The better than expected data on economic activity in the world, such as the PMIs in Europe, China, and the United States, maintain the investors' risk mood positive.
This is reflected in the main stock indexes, which steadily continues to advance upward. The month of August has been the most positive August for the North American stock markets since 1986.
This euphoria has been joined by the Asian indices, especially after the news that North American investors like Warren Buffet were betting decisively on the Japanese stock market.
Only the stock indices of European countries such as Spain or Italy are lagging, countries that have noticed the negative effect of the crisis more strongly due to their dependence on sectors such as tourism, which for the moment still do not recover due to restrictions on circulation between countries.
The Federal Reserve's shift in stance towards a growth target (specifically job creation and a return to full employment, leaving inflation in the background and admitting that they will allow price increases above 2%) is positively affecting the markets. This policy ensures low-interest rates and quantitative stimulus for an indefinite period, which improves companies' valuation.
Only an uncontrolled rebound in inflation would endanger this scenario. Still, as Fed member Claire admitted yesterday, we are in a deflationary environment worldwide caused by globalization and technology, so an inflationary process is ruled out in these moments.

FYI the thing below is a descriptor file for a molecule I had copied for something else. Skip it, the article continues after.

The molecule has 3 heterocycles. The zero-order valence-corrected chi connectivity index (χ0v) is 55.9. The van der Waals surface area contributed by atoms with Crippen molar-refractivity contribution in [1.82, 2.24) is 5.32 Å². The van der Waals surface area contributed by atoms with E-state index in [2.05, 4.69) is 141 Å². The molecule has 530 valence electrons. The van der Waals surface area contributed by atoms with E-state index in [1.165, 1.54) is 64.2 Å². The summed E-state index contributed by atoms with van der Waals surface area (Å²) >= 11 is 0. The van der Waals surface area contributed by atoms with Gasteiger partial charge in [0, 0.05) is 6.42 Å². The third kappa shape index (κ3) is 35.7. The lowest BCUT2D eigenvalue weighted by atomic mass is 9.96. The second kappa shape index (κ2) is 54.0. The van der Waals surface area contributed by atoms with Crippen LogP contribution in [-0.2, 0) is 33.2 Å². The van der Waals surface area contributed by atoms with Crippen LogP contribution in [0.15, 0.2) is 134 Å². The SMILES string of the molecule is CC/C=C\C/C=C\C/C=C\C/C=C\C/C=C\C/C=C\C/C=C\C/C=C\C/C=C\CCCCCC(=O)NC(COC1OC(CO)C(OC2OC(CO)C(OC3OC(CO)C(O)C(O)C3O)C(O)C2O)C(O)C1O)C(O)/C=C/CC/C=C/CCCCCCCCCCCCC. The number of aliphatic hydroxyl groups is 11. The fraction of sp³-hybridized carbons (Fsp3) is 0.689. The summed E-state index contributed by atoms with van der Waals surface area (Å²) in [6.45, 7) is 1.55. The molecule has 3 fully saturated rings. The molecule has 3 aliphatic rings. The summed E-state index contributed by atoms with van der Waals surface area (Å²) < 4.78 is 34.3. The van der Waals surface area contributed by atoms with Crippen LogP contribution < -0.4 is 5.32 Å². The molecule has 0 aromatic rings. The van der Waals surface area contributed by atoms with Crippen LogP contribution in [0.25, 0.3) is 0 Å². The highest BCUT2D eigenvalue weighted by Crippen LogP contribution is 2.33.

Proof of this is the inflation figure published today in Europe CPI (YoY) for August' -0.2%, negative for the first time since 2016.
The Eurozone approach
A deflationary process would endanger the European economy's recovery, and the European Central Bank will indeed be beginning to worry about this situation.
With a monetary policy of zero interest rates, a liquidity injection program through the purchase of bonds of 750 billion euros, and with countries like Germany beginning to show signs of recovery in their macroeconomic figures, Europe cannot afford a spiral of falling prices that slows or directly interrupts economic growth.
But monetary policy can do little else to avoid this, beyond increasing the asset purchase policy's size, something that would find detractors among Central European countries, or implementing negative interest rates that have adverse effects on the financial sector.
There would only be one possibility, which is the devaluation of the currency. But this is also complicated if we consider that neither governments nor the ECB have specific mandates to control exchange rates, and the Euro has strengthened almost 12% against the Dollar so far this year.
EUR/USD has reached the 1.2000 level today, technically showing signs of exhaustion with several bearish divergences on the daily chart, but the Dollar's intrinsic weakness continues to push it higher.
In the market, there is talk about the possibility that the ECB may expressly manifest its concern about the strength of the single currency, if this happened, it would be what is known as a "verbal intervention" that at first, at least, would cause bearish corrections, but undoubtedly these would be used by investors to take new long positions at lower levels.
If they occur, corrections could take the Euro to the 1.1600 / 1.1700 area, but the structural trend will continue upward. It can only be interrupted by decisive action from the ECB, such as a significant increase in the asset purchase program or further reductions in interest rates that seem unlikely.